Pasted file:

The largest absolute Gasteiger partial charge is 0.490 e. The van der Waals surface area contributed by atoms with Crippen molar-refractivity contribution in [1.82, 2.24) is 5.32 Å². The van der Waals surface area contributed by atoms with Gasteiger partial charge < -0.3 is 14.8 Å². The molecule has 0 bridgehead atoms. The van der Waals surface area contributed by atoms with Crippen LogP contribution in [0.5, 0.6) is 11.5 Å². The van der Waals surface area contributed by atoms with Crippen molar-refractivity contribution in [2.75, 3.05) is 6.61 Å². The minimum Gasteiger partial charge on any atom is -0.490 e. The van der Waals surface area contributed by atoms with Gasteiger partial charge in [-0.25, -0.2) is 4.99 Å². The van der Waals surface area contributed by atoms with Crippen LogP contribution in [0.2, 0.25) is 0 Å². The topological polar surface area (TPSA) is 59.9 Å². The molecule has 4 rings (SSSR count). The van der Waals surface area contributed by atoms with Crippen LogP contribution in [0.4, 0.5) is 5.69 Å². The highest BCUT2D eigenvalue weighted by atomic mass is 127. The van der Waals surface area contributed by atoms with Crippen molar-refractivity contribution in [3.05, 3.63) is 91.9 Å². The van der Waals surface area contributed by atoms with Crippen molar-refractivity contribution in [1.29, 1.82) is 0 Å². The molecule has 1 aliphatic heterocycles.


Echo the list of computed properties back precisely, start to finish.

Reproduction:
The largest absolute Gasteiger partial charge is 0.490 e. The van der Waals surface area contributed by atoms with Crippen molar-refractivity contribution in [1.82, 2.24) is 5.32 Å². The van der Waals surface area contributed by atoms with Gasteiger partial charge < -0.3 is 14.8 Å². The molecule has 0 bridgehead atoms. The van der Waals surface area contributed by atoms with Crippen LogP contribution in [0.5, 0.6) is 11.5 Å². The van der Waals surface area contributed by atoms with Crippen molar-refractivity contribution in [2.75, 3.05) is 6.61 Å². The minimum Gasteiger partial charge on any atom is -0.490 e. The van der Waals surface area contributed by atoms with Gasteiger partial charge in [-0.25, -0.2) is 4.99 Å². The van der Waals surface area contributed by atoms with Crippen LogP contribution in [0.2, 0.25) is 0 Å². The topological polar surface area (TPSA) is 59.9 Å². The molecule has 4 rings (SSSR count). The van der Waals surface area contributed by atoms with Crippen LogP contribution in [0.4, 0.5) is 5.69 Å². The highest BCUT2D eigenvalue weighted by atomic mass is 127. The van der Waals surface area contributed by atoms with Crippen molar-refractivity contribution in [3.05, 3.63) is 91.9 Å². The van der Waals surface area contributed by atoms with Crippen molar-refractivity contribution in [1.29, 1.82) is 0 Å². The molecule has 1 aliphatic heterocycles.